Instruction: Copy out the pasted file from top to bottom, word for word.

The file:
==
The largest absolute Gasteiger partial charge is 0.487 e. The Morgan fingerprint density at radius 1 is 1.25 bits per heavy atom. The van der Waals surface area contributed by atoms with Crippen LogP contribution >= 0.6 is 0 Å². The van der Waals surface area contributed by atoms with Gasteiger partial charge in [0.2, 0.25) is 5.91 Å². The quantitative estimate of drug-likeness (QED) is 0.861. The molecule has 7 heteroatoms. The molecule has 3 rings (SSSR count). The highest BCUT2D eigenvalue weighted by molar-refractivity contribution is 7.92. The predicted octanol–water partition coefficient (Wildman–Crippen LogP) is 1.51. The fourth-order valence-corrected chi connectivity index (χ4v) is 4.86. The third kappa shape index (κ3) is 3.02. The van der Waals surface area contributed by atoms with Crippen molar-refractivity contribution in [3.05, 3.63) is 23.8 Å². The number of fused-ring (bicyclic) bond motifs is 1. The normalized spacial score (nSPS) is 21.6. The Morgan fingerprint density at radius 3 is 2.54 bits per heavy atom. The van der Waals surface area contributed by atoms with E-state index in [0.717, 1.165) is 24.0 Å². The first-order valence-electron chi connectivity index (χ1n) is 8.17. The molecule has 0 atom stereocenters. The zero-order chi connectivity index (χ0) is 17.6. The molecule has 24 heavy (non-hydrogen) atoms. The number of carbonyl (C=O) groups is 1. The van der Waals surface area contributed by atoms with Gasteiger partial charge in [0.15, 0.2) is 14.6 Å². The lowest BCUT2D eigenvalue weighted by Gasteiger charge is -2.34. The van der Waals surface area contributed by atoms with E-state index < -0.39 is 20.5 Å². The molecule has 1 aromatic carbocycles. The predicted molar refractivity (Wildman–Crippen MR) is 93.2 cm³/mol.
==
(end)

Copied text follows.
The largest absolute Gasteiger partial charge is 0.487 e. The Morgan fingerprint density at radius 1 is 1.25 bits per heavy atom. The van der Waals surface area contributed by atoms with Crippen LogP contribution >= 0.6 is 0 Å². The van der Waals surface area contributed by atoms with Gasteiger partial charge in [0.2, 0.25) is 5.91 Å². The quantitative estimate of drug-likeness (QED) is 0.861. The molecule has 7 heteroatoms. The molecule has 3 rings (SSSR count). The highest BCUT2D eigenvalue weighted by molar-refractivity contribution is 7.92. The predicted octanol–water partition coefficient (Wildman–Crippen LogP) is 1.51. The fourth-order valence-corrected chi connectivity index (χ4v) is 4.86. The third kappa shape index (κ3) is 3.02. The van der Waals surface area contributed by atoms with Crippen molar-refractivity contribution in [3.05, 3.63) is 23.8 Å². The number of fused-ring (bicyclic) bond motifs is 1. The normalized spacial score (nSPS) is 21.6. The Morgan fingerprint density at radius 3 is 2.54 bits per heavy atom. The van der Waals surface area contributed by atoms with E-state index in [0.717, 1.165) is 24.0 Å². The first-order valence-electron chi connectivity index (χ1n) is 8.17. The molecule has 0 atom stereocenters. The zero-order chi connectivity index (χ0) is 17.6. The molecule has 24 heavy (non-hydrogen) atoms. The number of carbonyl (C=O) groups is 1. The van der Waals surface area contributed by atoms with Gasteiger partial charge in [0.15, 0.2) is 14.6 Å². The lowest BCUT2D eigenvalue weighted by Gasteiger charge is -2.34. The van der Waals surface area contributed by atoms with E-state index < -0.39 is 20.5 Å². The molecule has 1 aromatic carbocycles. The predicted molar refractivity (Wildman–Crippen MR) is 93.2 cm³/mol.